My amendment therefore looks at the problem from a different angle. The point of the amendment is to oblige local authorities, via their allocation schemes, to give preferential treatment to partners from same-sex couples who have been denied succession to a tenancy under the relevant provision of the various Housing Acts. In other words, the amendment directly seeks to prevent homelessness and is thus relevant to this particular Bill. I would very much welcome hearing from the Minister in response.
§ Baroness Hamwee
I wholly support what the noble Baroness, Lady Turner, has just said. I thank the Minister for the copy of his letter to the noble Baroness, in which he indicates that there is a detailed cross-departmental review of issues which concern same-sex couples arising not just in the housing area. When he responds, perhaps he can say when we might have some more news of that review. Also, if he is going to oppose the amendment, can he say what harm there might be in at least making this small step in a limited area before we have the result of the whole of the review?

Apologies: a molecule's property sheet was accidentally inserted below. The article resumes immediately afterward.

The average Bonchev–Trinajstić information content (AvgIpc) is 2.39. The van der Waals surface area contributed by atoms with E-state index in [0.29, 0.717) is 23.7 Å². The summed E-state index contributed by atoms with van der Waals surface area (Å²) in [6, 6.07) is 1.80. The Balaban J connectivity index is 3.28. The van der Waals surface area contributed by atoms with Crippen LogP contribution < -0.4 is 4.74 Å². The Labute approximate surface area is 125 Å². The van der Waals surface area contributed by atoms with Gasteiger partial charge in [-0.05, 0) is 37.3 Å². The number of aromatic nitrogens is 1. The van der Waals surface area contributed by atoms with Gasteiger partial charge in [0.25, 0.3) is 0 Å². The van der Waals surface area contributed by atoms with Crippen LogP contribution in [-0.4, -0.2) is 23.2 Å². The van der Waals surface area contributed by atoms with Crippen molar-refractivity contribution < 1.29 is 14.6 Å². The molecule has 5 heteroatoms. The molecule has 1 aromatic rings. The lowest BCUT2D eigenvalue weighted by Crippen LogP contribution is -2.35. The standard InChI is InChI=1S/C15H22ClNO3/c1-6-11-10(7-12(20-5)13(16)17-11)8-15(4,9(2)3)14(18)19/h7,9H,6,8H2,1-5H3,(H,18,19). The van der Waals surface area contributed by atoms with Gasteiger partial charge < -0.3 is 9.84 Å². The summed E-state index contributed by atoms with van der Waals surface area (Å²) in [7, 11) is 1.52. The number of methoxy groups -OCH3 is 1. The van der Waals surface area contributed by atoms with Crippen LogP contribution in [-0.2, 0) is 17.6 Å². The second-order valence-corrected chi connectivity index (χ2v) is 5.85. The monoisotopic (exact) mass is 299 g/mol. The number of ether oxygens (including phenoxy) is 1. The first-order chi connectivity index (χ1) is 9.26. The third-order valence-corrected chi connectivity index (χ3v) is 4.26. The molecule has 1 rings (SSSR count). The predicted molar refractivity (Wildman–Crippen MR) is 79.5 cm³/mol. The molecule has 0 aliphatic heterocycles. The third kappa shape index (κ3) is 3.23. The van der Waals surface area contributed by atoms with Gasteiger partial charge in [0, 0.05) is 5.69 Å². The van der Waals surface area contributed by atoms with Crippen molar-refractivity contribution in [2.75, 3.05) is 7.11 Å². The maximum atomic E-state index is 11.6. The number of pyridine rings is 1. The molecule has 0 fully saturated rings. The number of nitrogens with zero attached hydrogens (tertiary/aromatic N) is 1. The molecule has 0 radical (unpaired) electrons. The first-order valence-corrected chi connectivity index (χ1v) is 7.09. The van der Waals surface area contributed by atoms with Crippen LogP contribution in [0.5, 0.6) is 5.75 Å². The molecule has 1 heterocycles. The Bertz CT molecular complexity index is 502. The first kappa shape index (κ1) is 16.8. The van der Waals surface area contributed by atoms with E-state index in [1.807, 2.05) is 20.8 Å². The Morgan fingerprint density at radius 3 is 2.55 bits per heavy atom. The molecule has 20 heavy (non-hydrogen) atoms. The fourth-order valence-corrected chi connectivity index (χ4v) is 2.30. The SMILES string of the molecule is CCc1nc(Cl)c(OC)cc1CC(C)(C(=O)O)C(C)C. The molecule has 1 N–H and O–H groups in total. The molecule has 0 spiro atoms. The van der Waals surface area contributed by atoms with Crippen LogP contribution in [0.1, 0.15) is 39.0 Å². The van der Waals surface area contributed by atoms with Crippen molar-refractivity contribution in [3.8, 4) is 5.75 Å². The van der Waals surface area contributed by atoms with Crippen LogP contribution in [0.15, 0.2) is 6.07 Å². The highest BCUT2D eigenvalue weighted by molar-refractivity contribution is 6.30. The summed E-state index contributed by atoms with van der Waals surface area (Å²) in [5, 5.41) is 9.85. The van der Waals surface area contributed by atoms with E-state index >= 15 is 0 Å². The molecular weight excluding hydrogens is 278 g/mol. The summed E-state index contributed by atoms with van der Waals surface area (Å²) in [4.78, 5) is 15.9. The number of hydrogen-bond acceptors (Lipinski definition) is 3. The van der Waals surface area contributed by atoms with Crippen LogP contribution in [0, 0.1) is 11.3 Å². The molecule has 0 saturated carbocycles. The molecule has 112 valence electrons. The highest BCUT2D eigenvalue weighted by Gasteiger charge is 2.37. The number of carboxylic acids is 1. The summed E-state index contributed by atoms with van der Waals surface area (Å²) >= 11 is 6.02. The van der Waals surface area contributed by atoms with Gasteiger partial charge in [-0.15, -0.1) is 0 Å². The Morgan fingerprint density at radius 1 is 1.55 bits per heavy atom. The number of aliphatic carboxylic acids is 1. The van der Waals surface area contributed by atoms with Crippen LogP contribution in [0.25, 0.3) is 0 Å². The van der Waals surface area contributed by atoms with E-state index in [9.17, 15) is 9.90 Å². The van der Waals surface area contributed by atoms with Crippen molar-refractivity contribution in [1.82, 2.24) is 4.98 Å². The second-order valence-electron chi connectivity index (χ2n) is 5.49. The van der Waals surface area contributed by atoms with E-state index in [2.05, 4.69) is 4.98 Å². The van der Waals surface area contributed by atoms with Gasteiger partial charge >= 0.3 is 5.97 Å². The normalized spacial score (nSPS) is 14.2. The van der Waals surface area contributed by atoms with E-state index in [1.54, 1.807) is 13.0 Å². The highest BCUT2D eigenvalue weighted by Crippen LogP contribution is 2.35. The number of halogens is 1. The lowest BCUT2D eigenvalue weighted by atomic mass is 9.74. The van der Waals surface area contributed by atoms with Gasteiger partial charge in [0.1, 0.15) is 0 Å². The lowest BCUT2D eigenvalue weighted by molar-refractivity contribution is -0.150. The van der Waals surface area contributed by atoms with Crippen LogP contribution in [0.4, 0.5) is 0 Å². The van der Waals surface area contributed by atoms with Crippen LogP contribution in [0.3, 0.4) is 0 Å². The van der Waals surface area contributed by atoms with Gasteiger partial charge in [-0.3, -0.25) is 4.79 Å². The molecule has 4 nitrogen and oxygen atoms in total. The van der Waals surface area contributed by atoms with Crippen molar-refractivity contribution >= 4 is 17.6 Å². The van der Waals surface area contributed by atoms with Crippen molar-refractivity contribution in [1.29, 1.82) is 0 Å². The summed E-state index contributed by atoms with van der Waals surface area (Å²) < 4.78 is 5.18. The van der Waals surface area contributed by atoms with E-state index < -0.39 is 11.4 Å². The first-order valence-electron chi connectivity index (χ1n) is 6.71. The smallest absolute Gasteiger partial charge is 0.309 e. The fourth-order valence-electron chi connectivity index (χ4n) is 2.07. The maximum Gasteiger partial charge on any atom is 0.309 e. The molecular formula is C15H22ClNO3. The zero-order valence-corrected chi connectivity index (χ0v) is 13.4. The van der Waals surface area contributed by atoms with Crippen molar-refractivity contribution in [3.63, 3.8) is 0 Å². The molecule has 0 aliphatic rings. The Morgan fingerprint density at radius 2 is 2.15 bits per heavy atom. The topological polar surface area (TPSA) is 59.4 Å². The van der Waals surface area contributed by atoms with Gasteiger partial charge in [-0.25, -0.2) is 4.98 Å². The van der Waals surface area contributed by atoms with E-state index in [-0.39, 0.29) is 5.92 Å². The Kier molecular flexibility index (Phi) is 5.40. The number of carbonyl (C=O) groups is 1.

§ 7.15 p.m.
§ Baroness Maddock
I rise to speak to Amendment No. 36, which is also part of this group. The purpose of the amendment is to require an authority to inform an applicant of the decision that their priority for housing has been adjusted due to behaviour affecting their suitability to be a tenant, or when their preference is removed because of unacceptable behaviour.
There are two points in the Bill at which the local authority can deem an applicant's behaviour unacceptable and refuse to house him or her: the eligibility stage in Clause 13 and the removal of all preferences at Clause 15. At the eligibility stage there is a requirement that the authority should notify the 59GC applicant of the decision, the grounds and the right to review. That is covered in Clause 13(9) and (10). No such requirement exists at the later stage, where all priority is removed. Instead, the onus is on the applicant. That is covered in Clause 15(4). That is inconsistent.